Taking concerns to the Capitol 

Through the Washington, D.C., Human Rights Seminar, students travel to the capital and work as legislative researchers investigating human rights issues.

Back row, l-r: Khushpreet Sekhon, Ladan Fayoke, Dr. Camille Walsh, Mario Thomas Linares Escobar, Peter Khawand, Rico Espinosa, Liam Hunter, Fatma Jallouli, Gavin MacMillan, Andy Walker-Tran, Nicholas D'Ambrosio Middle row, l-r: Lidia Rodriguez, Natasha Neely, Rep. Pramila Jayapal, Monica Mora Jimenez, and Liyana Alam Front row: Stephanie Lê, Chelsea Nesvig, Stephen Nguyen. Credit: Stephanie Lê.

Since 1991, the Washington D.C. Human Rights Seminar has provided University of Washington Bothell students with the opportunity to be a part of conversations around national and global policies. 

“We emphasize to the officials in D.C. that they will be meeting with researchers, not students,” said Dr. Camille Walsh, associate professor in the School of Interdisciplinary Arts & Sciences, who led this year’s seminar. “Over the years, we’ve developed a strong reputation for being well-prepared and doing serious work.” 

The researchers begin preparing in the summer, reading books on history, philosophy, law, international relations, public policy and human rights. 

In September, they then travel to Washington for an intense week of sometimes 14-hour days that include briefings, appointments with lawmakers and meetings with staff in the U.S. Department of State, foreign embassies, human rights organizations and policy institutes.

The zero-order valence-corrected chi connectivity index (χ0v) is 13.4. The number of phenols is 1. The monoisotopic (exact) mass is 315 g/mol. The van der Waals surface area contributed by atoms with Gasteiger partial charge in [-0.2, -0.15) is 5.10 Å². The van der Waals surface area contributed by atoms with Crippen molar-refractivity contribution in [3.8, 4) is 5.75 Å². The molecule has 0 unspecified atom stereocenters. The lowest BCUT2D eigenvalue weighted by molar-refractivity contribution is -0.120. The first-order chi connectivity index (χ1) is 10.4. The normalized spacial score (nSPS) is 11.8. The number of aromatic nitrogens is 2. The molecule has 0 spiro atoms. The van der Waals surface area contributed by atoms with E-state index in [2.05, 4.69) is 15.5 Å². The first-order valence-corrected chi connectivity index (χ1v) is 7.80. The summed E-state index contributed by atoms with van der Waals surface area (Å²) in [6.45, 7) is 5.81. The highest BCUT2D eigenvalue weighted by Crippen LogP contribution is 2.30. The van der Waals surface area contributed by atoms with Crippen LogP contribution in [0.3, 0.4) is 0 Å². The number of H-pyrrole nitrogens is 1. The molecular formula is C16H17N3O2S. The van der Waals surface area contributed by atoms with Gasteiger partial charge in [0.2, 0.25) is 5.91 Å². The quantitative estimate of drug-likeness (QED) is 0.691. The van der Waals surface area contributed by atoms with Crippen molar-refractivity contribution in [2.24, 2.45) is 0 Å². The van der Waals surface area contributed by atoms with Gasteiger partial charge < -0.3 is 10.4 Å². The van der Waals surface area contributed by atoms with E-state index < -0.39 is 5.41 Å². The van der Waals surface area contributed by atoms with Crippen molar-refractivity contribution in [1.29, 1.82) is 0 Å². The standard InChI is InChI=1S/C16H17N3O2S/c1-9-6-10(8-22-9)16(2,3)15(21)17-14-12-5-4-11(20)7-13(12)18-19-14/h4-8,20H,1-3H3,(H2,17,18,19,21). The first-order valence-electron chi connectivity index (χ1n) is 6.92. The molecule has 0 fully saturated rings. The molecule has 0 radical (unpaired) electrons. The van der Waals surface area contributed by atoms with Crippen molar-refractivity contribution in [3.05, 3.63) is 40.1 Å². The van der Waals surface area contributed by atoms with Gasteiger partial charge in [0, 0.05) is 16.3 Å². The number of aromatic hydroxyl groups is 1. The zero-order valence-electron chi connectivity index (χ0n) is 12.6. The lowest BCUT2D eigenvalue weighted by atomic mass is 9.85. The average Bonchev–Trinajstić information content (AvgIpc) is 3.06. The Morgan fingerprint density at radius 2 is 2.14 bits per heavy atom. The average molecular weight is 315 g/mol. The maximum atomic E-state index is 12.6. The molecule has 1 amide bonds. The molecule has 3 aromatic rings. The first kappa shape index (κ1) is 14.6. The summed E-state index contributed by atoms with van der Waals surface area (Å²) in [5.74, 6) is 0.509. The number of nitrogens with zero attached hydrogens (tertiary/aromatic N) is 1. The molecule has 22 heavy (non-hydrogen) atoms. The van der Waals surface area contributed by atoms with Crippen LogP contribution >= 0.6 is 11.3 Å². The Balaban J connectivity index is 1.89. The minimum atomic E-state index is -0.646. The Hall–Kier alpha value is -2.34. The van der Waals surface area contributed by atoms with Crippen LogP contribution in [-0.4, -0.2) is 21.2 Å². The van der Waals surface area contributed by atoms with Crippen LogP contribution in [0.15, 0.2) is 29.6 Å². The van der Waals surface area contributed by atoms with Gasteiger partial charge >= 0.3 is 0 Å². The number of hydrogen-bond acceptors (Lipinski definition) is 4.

“Students leave the program with leadership and collaborative skills, recognize the impact of diverse perspectives and equitable solutions, think critically about current issues surrounding international policies and galvanize to advocate change in their own communities,” said Stephanie Lê, adviser for the Law, Economics & Public Policy major.

An ongoing battle 

The D.C. seminar took a pause from its regular schedule during the coronavirus pandemic and returned to an in-person experience in 2022. “This was the first year we were able to return to our normal lodging facility, which allowed us to go full force with our programming,” Walsh said. 

A group of people at a table.
Khushpreet Sekhon (l) and Lidia Rodriguez at the Holocaust Museum, where they talked with survivors of the Holocaust about their memories of growing up during Germany’s occupation of Poland and Hungary. Credit: Stephanie Lê.

In 2023, the student researchers met with Rep. Rick Larsen as well as staffers from the offices of Rep. Suzan DelBene, Rep. Pramila Jayapal, Sen. Patty Murray and Rep. Adam Smith. They also met with the ambassadors of the Republic of Korea, Argentina, Greece and Japan.